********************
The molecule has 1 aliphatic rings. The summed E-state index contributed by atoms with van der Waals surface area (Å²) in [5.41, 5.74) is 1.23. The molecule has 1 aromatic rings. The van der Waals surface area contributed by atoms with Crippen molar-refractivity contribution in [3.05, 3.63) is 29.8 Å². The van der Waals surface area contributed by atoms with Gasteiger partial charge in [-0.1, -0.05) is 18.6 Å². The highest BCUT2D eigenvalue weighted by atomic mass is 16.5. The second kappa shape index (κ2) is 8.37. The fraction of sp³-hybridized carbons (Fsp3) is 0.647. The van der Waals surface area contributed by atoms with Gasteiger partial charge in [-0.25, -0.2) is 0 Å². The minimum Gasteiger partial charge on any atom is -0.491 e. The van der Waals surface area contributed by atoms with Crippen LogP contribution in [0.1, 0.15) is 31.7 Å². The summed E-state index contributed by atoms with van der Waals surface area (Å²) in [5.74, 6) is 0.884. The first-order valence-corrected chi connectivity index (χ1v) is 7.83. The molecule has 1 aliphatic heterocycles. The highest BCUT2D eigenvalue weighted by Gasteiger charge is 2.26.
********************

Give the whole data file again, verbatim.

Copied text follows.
The molecule has 1 aliphatic rings. The summed E-state index contributed by atoms with van der Waals surface area (Å²) in [5.41, 5.74) is 1.23. The molecule has 1 aromatic rings. The van der Waals surface area contributed by atoms with Crippen molar-refractivity contribution in [3.05, 3.63) is 29.8 Å². The van der Waals surface area contributed by atoms with Gasteiger partial charge in [-0.1, -0.05) is 18.6 Å². The highest BCUT2D eigenvalue weighted by atomic mass is 16.5. The second kappa shape index (κ2) is 8.37. The fraction of sp³-hybridized carbons (Fsp3) is 0.647. The van der Waals surface area contributed by atoms with Gasteiger partial charge in [-0.25, -0.2) is 0 Å². The minimum Gasteiger partial charge on any atom is -0.491 e. The van der Waals surface area contributed by atoms with Crippen LogP contribution in [0.1, 0.15) is 31.7 Å². The summed E-state index contributed by atoms with van der Waals surface area (Å²) in [5.74, 6) is 0.884. The first-order valence-corrected chi connectivity index (χ1v) is 7.83. The molecule has 1 aliphatic heterocycles. The highest BCUT2D eigenvalue weighted by Gasteiger charge is 2.26.